Top toques from across Colorado audition for Top Chef

Lori Midson
Clint Wangsnes (Zengo); Hunter Pritchett (Luca d'Italia); Stephen McCary (Mizuna); Marty Steinke (Linger) and Theo Adley (The Pinyon) showed up at Linger today to audition for Top Chef.
Some were still scribbling answers to the questions on the 25-page application, which asked, among other things, to interpret a dish based on the line "eight maids a-milking" from the Twelve Days of Christmas carol; others stored energy by helping themselves to the dried fruit and cheese spread on the bar; one was a nervous wreck. All were there to audition for Top Chef season ten, hoping to become the next Hosea Rosenberg, the Boulder-based chef who won season five.

Linger was the site of today's Top Chef open casting call, which brought out 35 chefs, most from Colorado, to audition for the Emmy-winning Bravo television show, season ten of which will likely air in the fall, allegedly in Seattle.

"We've had auditions before in Denver, but never a proper casting call, and it was time to see what the city's chefs really had to offer," said Hunter Braun, Top Chef's senior casting producer. "There are a few people who auditioned that I'm really excited about, and while there's no quota, I'd really like to make this trip worthwhile and see a couple of chefs from Colorado on the show."

Chefs, perhaps, like Hunter Pritchett, the exec chef of Luca d'Italia, whose application materials, some containing hand-written diagrams, were neatly -- very neatly -- organized on the bar. "I haven't written this much since my chef and tell interview with Westword," quipped Pritchett, who insisted (as did they all) that he has what it takes to win: "I think I can kill it with it my strapping good looks, stellar personality and god-given talent," he joked, adding that, on a more serious note, "I'm honestly a really good, well-rounded chef who makes really great food, and I love the challenge of being put on the spot and cooking my way out of a challenge," which he'll need to do -- a lot -- if he nabs a golden ticket.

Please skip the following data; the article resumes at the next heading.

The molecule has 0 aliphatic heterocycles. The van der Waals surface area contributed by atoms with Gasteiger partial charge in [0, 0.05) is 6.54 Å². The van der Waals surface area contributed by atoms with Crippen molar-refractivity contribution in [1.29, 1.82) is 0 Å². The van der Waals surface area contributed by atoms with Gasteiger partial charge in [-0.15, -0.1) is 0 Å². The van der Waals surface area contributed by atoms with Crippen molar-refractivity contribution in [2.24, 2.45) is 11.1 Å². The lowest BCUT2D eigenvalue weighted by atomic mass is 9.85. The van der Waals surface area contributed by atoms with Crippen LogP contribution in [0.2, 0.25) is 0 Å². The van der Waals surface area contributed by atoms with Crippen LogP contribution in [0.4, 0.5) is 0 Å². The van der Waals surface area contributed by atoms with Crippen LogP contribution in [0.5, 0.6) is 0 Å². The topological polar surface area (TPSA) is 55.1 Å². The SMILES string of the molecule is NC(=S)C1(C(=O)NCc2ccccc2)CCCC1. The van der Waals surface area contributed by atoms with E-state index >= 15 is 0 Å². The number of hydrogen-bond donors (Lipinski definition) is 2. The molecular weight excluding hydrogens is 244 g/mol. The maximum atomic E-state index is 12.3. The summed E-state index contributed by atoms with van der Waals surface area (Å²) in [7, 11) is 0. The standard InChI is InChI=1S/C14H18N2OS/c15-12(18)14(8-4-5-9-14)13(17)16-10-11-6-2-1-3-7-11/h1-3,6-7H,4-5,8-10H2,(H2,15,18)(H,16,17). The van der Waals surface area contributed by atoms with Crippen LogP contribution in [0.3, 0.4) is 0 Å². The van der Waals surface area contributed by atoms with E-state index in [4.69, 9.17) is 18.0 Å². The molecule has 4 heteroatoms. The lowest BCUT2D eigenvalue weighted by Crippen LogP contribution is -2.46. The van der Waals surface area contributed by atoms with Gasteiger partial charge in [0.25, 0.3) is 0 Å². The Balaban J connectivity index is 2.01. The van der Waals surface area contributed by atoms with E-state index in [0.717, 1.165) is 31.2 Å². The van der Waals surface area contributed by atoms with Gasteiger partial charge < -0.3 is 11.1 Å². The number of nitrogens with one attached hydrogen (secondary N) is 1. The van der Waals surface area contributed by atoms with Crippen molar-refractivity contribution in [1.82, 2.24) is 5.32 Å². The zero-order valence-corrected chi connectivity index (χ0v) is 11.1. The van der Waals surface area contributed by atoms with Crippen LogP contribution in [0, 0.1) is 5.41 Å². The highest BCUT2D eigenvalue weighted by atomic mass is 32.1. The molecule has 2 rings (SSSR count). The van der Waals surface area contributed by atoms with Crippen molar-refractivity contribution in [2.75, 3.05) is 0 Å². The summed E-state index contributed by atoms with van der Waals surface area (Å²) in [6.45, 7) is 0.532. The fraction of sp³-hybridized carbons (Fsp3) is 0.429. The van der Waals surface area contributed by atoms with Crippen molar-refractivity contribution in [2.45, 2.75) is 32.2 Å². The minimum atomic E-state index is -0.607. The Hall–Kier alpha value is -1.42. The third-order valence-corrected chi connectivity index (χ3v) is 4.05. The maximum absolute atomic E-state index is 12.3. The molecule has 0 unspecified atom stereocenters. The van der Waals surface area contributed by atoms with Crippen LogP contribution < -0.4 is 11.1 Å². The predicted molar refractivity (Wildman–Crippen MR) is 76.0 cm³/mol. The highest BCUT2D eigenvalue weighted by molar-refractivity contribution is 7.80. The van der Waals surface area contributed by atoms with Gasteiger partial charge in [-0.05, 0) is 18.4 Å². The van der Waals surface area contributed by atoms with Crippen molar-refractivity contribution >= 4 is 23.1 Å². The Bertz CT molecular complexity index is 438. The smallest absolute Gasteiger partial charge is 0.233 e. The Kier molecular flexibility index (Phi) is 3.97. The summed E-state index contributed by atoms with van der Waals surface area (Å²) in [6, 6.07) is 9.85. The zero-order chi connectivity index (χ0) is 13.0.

Pritchett's colleague and fellow Mizuna chef, Steven McCary, was there, too. "I told my little sister I'd try out -- she's been asking me to audition for years," he said, right before his name was called and he trotted off to meet face-to-face with Braun. McCary's strategy for victory? "My charming southern charm."

Theo Adley, the executive chef of the Pinyon, in Boulder -- and a chef I strongly encouraged to audition -- revealed his reasons for taking the morning off to have his mind probed. "I'd love to cook in such an immediate, fast, high-pressure, brutal environment -- that's a strength of mine -- and I have a thing for being super-terrified and totally exposed to public scrutiny." But can he win? "Shit, yeah, I can win," he insisted.

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As evidenced from this season, creativity is not a requirement.  Two of the three finalists (not Paul), didn't exhibit ANY creativity throughout the season, and both failed miserably when it came to team challenges, either failing and blaming others or quitting (restaurant wars and barbeque).

When creativity isn't a factor, giving a line cook at Chilis just as good a chance of winning as a Beard finalist, why would a great chef risk an established reputation?


I dunno... $125,000 and incredible national exposure?

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